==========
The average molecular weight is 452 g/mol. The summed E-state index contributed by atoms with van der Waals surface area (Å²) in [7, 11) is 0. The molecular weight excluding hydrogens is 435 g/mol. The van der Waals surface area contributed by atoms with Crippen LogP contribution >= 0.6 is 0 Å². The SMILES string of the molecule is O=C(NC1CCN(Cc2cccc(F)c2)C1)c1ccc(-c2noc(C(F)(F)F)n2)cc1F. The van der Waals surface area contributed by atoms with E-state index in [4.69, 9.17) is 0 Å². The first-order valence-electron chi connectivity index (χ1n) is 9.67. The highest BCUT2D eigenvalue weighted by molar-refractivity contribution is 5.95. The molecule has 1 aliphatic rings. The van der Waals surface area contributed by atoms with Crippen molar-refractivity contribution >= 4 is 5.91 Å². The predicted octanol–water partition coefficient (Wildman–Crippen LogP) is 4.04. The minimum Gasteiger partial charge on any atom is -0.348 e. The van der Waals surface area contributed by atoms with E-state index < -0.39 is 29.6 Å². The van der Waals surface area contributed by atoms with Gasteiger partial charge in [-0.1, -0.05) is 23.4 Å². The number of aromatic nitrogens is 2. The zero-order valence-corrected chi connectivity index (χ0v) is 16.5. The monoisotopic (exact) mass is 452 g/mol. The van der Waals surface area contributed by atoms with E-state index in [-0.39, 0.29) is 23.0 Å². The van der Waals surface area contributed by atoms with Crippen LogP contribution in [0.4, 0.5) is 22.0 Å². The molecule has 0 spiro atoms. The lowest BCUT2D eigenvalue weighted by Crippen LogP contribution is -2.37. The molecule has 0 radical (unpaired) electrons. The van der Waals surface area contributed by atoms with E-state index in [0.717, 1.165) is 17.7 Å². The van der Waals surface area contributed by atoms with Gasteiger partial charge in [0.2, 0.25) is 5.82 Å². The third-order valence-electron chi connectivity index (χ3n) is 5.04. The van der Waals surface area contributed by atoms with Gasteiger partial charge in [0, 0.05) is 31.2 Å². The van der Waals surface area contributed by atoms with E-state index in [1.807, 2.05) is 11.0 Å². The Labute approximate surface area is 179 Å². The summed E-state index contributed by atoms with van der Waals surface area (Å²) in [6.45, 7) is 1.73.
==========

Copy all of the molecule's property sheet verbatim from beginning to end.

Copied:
The average molecular weight is 452 g/mol. The summed E-state index contributed by atoms with van der Waals surface area (Å²) in [7, 11) is 0. The molecular weight excluding hydrogens is 435 g/mol. The van der Waals surface area contributed by atoms with Crippen LogP contribution >= 0.6 is 0 Å². The SMILES string of the molecule is O=C(NC1CCN(Cc2cccc(F)c2)C1)c1ccc(-c2noc(C(F)(F)F)n2)cc1F. The van der Waals surface area contributed by atoms with E-state index in [4.69, 9.17) is 0 Å². The first-order valence-electron chi connectivity index (χ1n) is 9.67. The highest BCUT2D eigenvalue weighted by molar-refractivity contribution is 5.95. The molecule has 1 aliphatic rings. The van der Waals surface area contributed by atoms with Crippen molar-refractivity contribution >= 4 is 5.91 Å². The predicted octanol–water partition coefficient (Wildman–Crippen LogP) is 4.04. The minimum Gasteiger partial charge on any atom is -0.348 e. The van der Waals surface area contributed by atoms with E-state index < -0.39 is 29.6 Å². The van der Waals surface area contributed by atoms with Gasteiger partial charge in [-0.1, -0.05) is 23.4 Å². The number of aromatic nitrogens is 2. The zero-order valence-corrected chi connectivity index (χ0v) is 16.5. The monoisotopic (exact) mass is 452 g/mol. The van der Waals surface area contributed by atoms with E-state index in [-0.39, 0.29) is 23.0 Å². The van der Waals surface area contributed by atoms with Crippen LogP contribution in [0.4, 0.5) is 22.0 Å². The molecule has 0 spiro atoms. The lowest BCUT2D eigenvalue weighted by Crippen LogP contribution is -2.37. The molecule has 0 radical (unpaired) electrons. The van der Waals surface area contributed by atoms with E-state index in [0.717, 1.165) is 17.7 Å². The van der Waals surface area contributed by atoms with Gasteiger partial charge in [0.2, 0.25) is 5.82 Å². The third-order valence-electron chi connectivity index (χ3n) is 5.04. The van der Waals surface area contributed by atoms with Gasteiger partial charge in [0, 0.05) is 31.2 Å². The van der Waals surface area contributed by atoms with E-state index in [1.807, 2.05) is 11.0 Å². The Labute approximate surface area is 179 Å². The summed E-state index contributed by atoms with van der Waals surface area (Å²) in [6.45, 7) is 1.73.